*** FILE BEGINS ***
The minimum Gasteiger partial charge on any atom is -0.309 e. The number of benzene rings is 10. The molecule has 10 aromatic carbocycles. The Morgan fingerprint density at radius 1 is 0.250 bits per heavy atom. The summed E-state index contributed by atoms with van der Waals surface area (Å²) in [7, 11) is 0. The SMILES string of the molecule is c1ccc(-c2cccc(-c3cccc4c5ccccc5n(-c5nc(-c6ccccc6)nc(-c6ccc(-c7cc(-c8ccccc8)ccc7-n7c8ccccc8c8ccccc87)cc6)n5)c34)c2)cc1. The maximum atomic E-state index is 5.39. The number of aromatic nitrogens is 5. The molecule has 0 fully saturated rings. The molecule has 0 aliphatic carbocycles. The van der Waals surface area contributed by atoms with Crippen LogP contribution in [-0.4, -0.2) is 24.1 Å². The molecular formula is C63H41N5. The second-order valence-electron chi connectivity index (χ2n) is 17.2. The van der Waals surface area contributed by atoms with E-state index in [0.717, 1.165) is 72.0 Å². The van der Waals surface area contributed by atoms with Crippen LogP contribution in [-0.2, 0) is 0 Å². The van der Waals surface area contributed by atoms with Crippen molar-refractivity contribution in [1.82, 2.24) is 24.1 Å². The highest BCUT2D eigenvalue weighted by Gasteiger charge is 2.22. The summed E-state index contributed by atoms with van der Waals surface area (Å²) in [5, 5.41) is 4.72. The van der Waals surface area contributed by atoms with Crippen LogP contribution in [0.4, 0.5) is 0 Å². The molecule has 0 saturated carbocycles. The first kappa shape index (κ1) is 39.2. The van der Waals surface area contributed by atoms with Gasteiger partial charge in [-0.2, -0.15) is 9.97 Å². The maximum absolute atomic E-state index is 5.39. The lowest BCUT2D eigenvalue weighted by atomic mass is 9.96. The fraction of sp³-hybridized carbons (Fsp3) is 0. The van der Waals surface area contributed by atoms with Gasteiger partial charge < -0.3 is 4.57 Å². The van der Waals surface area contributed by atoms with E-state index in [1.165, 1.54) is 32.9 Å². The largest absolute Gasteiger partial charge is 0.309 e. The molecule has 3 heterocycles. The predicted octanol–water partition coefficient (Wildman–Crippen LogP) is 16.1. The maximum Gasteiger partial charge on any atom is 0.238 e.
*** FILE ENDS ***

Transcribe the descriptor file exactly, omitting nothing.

The minimum Gasteiger partial charge on any atom is -0.309 e. The number of benzene rings is 10. The molecule has 10 aromatic carbocycles. The Morgan fingerprint density at radius 1 is 0.250 bits per heavy atom. The summed E-state index contributed by atoms with van der Waals surface area (Å²) in [7, 11) is 0. The SMILES string of the molecule is c1ccc(-c2cccc(-c3cccc4c5ccccc5n(-c5nc(-c6ccccc6)nc(-c6ccc(-c7cc(-c8ccccc8)ccc7-n7c8ccccc8c8ccccc87)cc6)n5)c34)c2)cc1. The maximum atomic E-state index is 5.39. The number of aromatic nitrogens is 5. The molecule has 0 fully saturated rings. The molecule has 0 aliphatic carbocycles. The van der Waals surface area contributed by atoms with Crippen LogP contribution in [-0.4, -0.2) is 24.1 Å². The molecular formula is C63H41N5. The second-order valence-electron chi connectivity index (χ2n) is 17.2. The van der Waals surface area contributed by atoms with E-state index in [0.717, 1.165) is 72.0 Å². The van der Waals surface area contributed by atoms with Crippen LogP contribution in [-0.2, 0) is 0 Å². The van der Waals surface area contributed by atoms with Crippen molar-refractivity contribution in [1.82, 2.24) is 24.1 Å². The highest BCUT2D eigenvalue weighted by Gasteiger charge is 2.22. The summed E-state index contributed by atoms with van der Waals surface area (Å²) in [5, 5.41) is 4.72. The van der Waals surface area contributed by atoms with Crippen LogP contribution in [0.4, 0.5) is 0 Å². The molecule has 0 saturated carbocycles. The first kappa shape index (κ1) is 39.2. The van der Waals surface area contributed by atoms with Gasteiger partial charge in [-0.2, -0.15) is 9.97 Å². The maximum absolute atomic E-state index is 5.39. The lowest BCUT2D eigenvalue weighted by atomic mass is 9.96. The fraction of sp³-hybridized carbons (Fsp3) is 0. The van der Waals surface area contributed by atoms with Gasteiger partial charge < -0.3 is 4.57 Å². The van der Waals surface area contributed by atoms with E-state index in [1.165, 1.54) is 32.9 Å². The largest absolute Gasteiger partial charge is 0.309 e. The molecule has 3 heterocycles. The predicted octanol–water partition coefficient (Wildman–Crippen LogP) is 16.1. The maximum Gasteiger partial charge on any atom is 0.238 e.